Wait, Is The Sky Falling?

October 3, 2011 by Michelle

They say that children always know when something’s wrong, but … I didn’t. I was one of the kids who was constantly surprised when something bad happened. I was sheltered throughout my childhood, or perhaps I was just oblivious, whether by choice or not. There’s also the potential that my mom was a teensy tiny bit dramatic and worried about everything so I simply became inured to the drama and ignored the real drama.

By the time I was in college, I just laughed. My freshman year in college, my mom called me as she arrived home from Parent Weekend. “Michelle, are you sitting down? I have some bad news for you,” she intoned seriously.

Silly me, I sat on my bed, awaiting the bad news although honestly without much sense of dread.

My mom took a deep breath. “My car. Is in the pond. It rolled into the pond, and it’s going to be totaled.”

I blinked. “Ok. Were you in it when it happened? Did anyone get hurt?” I began my inquiry.

No. No, no one was in it. I had parked the car in the garage and gotten my suitcases out before closing the trunk. I went inside and closed the garage door. When your sister opened the house door, she asked why I hadn’t parked in the garage. It wasn’t until I turned around then that I realized the car wasn’t in the garage anymore! She was almost starting to wail at this point.

I managed to calm her down, ascertaining that the only damage to anything was her pride. And the car that had somehow mysteriously rolled from our garage, down the driveway, and into the pond in front of our house. Personally, I was grateful that the car – which needed the car left in first gear constantly eighteen years into its life, as the parking brake no longer functioned – had rolled into the pond instead of into the street where children might have been playing or a car might have been driving by. I was happy that the large weeping willow trees on one side of the pond were spared. And I was thrilled that as my mom had walked behind the car, it hadn’t started rolling then and knocked her down or worse.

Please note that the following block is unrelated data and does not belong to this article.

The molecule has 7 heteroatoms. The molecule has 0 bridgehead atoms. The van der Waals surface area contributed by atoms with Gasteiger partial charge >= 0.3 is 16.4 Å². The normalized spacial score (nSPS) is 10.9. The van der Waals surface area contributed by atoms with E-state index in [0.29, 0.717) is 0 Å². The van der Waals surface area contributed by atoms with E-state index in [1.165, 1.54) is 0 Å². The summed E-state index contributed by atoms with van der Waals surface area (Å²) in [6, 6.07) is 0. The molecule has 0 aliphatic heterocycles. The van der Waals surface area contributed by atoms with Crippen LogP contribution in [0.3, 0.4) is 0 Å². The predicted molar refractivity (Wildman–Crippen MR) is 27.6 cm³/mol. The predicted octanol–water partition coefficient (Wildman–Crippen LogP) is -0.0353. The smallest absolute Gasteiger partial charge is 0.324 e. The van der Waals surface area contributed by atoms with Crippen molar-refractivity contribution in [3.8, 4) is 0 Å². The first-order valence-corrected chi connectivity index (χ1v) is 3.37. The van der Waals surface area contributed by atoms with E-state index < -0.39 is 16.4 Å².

I was inured to her drama by then. And looking back, I think I was inured to it at an early age, or I simply believed that life was always going to be good to me. Maybe it was just in my personality from the start to take things as they come and let them roll off my back. The day my mom packed my sister and I up and left my dad? Total surprise to me (they did get back together months later and are still together today – coming up on their fiftieth wedding anniversary actually). When my mom sat my sister down and told us my dad was in treatment for alcoholism (there’s a long story there, and some day I’ll have to share that one)? I shrugged and went on with my life, it was a surprise to me but everything would be fine in the end. I know it drove my mom nuts that my sister and I couldn’t figure out where she was leading my sister and I with her questions as she tried to tell us where my dad was, but nothing seemed wrong to me at that time or before then.

In a way, I think my ability to roll with the punches as they come and not focus on the bad that may or may not be coming down the pike serves me well. I don’t dwell on what might happen. I don’t worry about what’s to come. And I don’t get nervous or butterflies in my stomach – because it’s all going to be ok in the end. On the other hand, there are events in my life that completely blindside me because not only am I not looking for the signs of bad things, I appear to have an ability to ignore some of them.

Looking around at how some people I know live their lives – always looking for trouble and waiting for the other shoe to drop – I think I’m ok being the oddball child and, to a lesser degree now, adult who doesn’t sense that something is wrong and is just waiting for it to come. In what camp do you fall?